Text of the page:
A noteworthy trend amidst all the chaos is the role of content creators and netizens who have taken to social media to raise awareness about issues and rally support for patients who need oxygen, plasma, or ICU beds. The impact of this movement, made possible by the digital generation, cannot be underestimated. Online presence has accelerated the progress to recovery for many families and continues to offer hope for many more.

Ultimately it was the confluence of several different factors – the new mutations, political and religious issues, negligence and complacency, and a crumbling health infrastructure – that led India into this deadly second wave, and the government and society must reckon with their shortcomings if they are to avoid even further catastrophe. The consequences of inaction would be dire both for India and the world, as the spread of the new variant across the globe threatens hard-won progress everywhere. But with the advancements made so far, the help of the international community and the activism of citizens, there may yet be hope for what India’s future holds.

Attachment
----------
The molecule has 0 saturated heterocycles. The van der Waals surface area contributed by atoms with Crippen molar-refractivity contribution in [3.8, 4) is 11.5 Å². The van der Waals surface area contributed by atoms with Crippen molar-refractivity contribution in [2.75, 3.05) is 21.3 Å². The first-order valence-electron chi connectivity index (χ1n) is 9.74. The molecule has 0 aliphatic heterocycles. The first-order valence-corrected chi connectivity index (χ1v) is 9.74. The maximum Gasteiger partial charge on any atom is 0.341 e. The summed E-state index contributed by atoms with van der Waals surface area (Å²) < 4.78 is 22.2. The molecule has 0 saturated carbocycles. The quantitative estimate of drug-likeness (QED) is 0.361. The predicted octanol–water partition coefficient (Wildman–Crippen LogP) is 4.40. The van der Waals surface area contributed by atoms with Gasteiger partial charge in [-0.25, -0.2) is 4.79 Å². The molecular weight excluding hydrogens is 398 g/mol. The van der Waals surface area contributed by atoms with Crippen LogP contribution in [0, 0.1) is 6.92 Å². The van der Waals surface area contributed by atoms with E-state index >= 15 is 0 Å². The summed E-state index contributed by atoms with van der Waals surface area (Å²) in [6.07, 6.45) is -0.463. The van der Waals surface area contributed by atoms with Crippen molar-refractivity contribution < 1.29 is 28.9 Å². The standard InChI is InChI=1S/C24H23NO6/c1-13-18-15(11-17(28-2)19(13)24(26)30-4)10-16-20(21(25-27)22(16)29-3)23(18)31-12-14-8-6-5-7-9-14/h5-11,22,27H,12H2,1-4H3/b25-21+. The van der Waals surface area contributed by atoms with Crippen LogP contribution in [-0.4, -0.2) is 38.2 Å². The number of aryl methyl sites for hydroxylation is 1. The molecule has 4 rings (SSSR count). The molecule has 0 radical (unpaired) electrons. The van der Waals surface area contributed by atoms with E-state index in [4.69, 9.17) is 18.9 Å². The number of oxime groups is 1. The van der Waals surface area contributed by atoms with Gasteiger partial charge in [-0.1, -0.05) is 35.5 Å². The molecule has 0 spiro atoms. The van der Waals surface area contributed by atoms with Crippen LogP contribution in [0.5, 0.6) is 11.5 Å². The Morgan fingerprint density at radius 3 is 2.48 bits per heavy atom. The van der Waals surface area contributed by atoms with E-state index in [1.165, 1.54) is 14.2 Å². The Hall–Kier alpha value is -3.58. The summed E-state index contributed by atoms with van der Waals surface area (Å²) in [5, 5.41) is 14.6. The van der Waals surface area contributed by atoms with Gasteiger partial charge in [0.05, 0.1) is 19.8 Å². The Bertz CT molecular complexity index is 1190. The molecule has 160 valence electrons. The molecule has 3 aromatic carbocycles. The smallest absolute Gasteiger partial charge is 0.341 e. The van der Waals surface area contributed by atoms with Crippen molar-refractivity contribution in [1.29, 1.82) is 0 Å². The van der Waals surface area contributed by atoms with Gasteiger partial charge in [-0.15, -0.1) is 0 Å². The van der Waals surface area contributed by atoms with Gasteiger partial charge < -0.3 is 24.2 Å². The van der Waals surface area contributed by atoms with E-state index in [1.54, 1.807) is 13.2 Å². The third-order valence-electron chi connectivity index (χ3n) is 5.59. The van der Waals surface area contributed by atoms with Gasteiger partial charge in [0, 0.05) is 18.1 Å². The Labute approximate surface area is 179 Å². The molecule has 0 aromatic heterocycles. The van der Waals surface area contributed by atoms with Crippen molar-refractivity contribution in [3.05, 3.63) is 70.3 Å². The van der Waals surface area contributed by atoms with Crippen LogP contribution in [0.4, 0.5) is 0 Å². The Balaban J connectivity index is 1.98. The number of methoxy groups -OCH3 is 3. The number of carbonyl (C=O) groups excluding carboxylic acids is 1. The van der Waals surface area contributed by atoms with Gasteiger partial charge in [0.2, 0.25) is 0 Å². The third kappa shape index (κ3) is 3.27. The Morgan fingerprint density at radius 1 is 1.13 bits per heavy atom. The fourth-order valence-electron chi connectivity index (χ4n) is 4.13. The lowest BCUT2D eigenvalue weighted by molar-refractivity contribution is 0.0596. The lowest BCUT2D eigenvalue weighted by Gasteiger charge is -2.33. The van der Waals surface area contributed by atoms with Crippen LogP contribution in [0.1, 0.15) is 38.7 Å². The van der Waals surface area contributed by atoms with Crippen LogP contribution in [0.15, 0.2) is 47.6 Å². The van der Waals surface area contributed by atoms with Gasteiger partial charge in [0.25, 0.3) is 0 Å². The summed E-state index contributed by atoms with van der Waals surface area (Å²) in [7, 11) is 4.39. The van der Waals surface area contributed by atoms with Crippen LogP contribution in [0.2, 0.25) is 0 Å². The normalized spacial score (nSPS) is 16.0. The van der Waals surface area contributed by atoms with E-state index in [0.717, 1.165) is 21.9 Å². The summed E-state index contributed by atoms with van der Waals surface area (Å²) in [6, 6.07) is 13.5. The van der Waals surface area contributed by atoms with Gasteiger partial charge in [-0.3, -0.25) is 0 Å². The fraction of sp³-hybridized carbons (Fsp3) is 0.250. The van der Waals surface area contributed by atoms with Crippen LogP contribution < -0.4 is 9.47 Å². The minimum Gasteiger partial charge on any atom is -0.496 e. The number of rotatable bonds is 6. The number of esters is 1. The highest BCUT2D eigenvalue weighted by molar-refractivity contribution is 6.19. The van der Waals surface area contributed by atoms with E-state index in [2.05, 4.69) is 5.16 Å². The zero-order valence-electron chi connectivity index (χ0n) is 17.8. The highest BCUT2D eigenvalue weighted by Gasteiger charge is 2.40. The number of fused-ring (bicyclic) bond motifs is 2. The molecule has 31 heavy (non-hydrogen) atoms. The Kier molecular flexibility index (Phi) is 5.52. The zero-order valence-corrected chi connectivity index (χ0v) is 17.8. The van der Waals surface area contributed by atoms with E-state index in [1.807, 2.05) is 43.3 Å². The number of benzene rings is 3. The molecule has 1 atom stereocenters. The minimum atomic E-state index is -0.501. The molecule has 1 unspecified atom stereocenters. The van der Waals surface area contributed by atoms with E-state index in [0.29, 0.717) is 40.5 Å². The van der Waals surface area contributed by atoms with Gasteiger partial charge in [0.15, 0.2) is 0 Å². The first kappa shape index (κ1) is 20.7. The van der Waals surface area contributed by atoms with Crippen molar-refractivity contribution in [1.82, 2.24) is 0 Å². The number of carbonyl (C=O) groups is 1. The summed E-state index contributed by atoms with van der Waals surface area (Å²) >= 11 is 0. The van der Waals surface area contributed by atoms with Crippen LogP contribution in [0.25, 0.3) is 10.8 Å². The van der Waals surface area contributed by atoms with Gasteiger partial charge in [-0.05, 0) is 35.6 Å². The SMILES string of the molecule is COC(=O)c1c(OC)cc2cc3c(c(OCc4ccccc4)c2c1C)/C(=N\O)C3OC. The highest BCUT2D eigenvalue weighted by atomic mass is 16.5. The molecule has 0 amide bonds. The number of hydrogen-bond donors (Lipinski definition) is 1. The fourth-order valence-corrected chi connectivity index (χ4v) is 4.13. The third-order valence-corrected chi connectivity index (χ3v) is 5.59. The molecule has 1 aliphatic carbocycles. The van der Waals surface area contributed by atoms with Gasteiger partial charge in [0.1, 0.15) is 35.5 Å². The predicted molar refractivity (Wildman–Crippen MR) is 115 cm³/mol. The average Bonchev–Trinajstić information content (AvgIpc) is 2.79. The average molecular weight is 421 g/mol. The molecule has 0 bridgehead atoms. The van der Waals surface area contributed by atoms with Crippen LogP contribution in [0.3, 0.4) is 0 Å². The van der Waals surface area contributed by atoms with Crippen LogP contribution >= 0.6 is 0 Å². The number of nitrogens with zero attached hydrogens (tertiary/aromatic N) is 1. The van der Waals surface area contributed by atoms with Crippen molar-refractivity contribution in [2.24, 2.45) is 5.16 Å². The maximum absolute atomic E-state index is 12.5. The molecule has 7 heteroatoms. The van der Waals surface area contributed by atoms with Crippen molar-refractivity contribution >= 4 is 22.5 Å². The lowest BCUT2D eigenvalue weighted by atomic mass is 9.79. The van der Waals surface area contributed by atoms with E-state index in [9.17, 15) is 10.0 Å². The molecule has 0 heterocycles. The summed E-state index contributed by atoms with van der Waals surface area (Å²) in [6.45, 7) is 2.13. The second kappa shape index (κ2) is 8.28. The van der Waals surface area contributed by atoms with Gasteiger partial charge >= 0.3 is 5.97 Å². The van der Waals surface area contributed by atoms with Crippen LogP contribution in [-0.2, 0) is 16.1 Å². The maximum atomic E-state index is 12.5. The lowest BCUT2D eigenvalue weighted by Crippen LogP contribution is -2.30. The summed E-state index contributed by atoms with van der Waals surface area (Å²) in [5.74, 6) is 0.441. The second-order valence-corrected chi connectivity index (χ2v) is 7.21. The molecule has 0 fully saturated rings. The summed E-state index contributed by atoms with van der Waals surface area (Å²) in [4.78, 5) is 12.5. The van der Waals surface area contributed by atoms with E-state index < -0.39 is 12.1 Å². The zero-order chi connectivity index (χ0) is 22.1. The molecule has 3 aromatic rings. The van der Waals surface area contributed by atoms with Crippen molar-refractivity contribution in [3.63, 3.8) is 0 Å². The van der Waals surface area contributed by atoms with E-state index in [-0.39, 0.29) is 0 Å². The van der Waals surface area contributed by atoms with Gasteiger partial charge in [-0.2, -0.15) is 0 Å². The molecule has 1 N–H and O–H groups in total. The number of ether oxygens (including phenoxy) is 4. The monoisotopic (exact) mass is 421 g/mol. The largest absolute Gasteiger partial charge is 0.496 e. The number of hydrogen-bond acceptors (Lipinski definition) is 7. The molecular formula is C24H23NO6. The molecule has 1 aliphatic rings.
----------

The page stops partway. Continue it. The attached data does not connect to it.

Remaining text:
Sameera Pillai is a Bachelor of Journalism and Communications graduate from the University of New South Wales. Her interests include human rights, climate change and sustainability, and gender issues.